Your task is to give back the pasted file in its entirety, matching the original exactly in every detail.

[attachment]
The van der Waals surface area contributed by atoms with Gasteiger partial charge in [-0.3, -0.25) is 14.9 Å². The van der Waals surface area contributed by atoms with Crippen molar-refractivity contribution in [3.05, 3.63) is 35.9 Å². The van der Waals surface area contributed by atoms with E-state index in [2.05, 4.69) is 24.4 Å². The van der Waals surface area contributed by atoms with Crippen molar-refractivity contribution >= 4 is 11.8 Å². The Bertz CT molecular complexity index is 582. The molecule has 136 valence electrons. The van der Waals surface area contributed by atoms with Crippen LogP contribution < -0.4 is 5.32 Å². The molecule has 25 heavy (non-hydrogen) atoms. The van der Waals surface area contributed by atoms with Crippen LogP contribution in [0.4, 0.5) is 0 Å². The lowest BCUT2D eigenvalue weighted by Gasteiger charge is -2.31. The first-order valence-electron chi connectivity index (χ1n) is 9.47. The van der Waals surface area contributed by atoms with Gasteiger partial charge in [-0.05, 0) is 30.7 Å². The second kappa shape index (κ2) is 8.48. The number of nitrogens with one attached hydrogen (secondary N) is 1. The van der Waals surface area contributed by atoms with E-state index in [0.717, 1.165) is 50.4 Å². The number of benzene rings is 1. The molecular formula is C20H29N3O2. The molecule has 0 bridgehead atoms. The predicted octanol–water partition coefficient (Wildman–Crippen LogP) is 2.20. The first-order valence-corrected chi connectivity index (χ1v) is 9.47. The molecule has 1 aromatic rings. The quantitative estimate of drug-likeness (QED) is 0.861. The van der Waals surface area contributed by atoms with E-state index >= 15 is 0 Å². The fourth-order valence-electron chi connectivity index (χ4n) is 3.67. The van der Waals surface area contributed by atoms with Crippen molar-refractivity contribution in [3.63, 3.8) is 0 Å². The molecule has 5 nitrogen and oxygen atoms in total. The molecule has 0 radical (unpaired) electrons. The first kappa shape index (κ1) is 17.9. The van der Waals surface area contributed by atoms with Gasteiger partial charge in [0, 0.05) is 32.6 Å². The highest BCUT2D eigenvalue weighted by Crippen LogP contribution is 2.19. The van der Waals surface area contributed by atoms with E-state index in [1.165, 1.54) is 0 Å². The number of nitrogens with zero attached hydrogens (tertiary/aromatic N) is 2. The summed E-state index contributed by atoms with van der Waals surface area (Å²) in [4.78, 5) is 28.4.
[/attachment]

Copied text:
The van der Waals surface area contributed by atoms with Gasteiger partial charge in [-0.3, -0.25) is 14.9 Å². The van der Waals surface area contributed by atoms with Crippen molar-refractivity contribution in [3.05, 3.63) is 35.9 Å². The van der Waals surface area contributed by atoms with E-state index in [2.05, 4.69) is 24.4 Å². The van der Waals surface area contributed by atoms with Crippen molar-refractivity contribution >= 4 is 11.8 Å². The Bertz CT molecular complexity index is 582. The molecule has 136 valence electrons. The van der Waals surface area contributed by atoms with Crippen LogP contribution < -0.4 is 5.32 Å². The molecule has 25 heavy (non-hydrogen) atoms. The van der Waals surface area contributed by atoms with Crippen LogP contribution in [0.4, 0.5) is 0 Å². The lowest BCUT2D eigenvalue weighted by Gasteiger charge is -2.31. The first-order valence-electron chi connectivity index (χ1n) is 9.47. The van der Waals surface area contributed by atoms with Gasteiger partial charge in [-0.05, 0) is 30.7 Å². The second kappa shape index (κ2) is 8.48. The number of nitrogens with one attached hydrogen (secondary N) is 1. The van der Waals surface area contributed by atoms with E-state index in [0.717, 1.165) is 50.4 Å². The number of benzene rings is 1. The molecular formula is C20H29N3O2. The molecule has 0 bridgehead atoms. The predicted octanol–water partition coefficient (Wildman–Crippen LogP) is 2.20. The first-order valence-corrected chi connectivity index (χ1v) is 9.47. The molecule has 1 aromatic rings. The quantitative estimate of drug-likeness (QED) is 0.861. The van der Waals surface area contributed by atoms with E-state index >= 15 is 0 Å². The fourth-order valence-electron chi connectivity index (χ4n) is 3.67. The van der Waals surface area contributed by atoms with Crippen molar-refractivity contribution in [3.63, 3.8) is 0 Å². The molecule has 5 nitrogen and oxygen atoms in total. The molecule has 0 radical (unpaired) electrons. The first kappa shape index (κ1) is 17.9. The van der Waals surface area contributed by atoms with Gasteiger partial charge in [0, 0.05) is 32.6 Å². The highest BCUT2D eigenvalue weighted by Crippen LogP contribution is 2.19. The van der Waals surface area contributed by atoms with E-state index in [1.165, 1.54) is 0 Å². The number of nitrogens with zero attached hydrogens (tertiary/aromatic N) is 2. The summed E-state index contributed by atoms with van der Waals surface area (Å²) in [4.78, 5) is 28.4.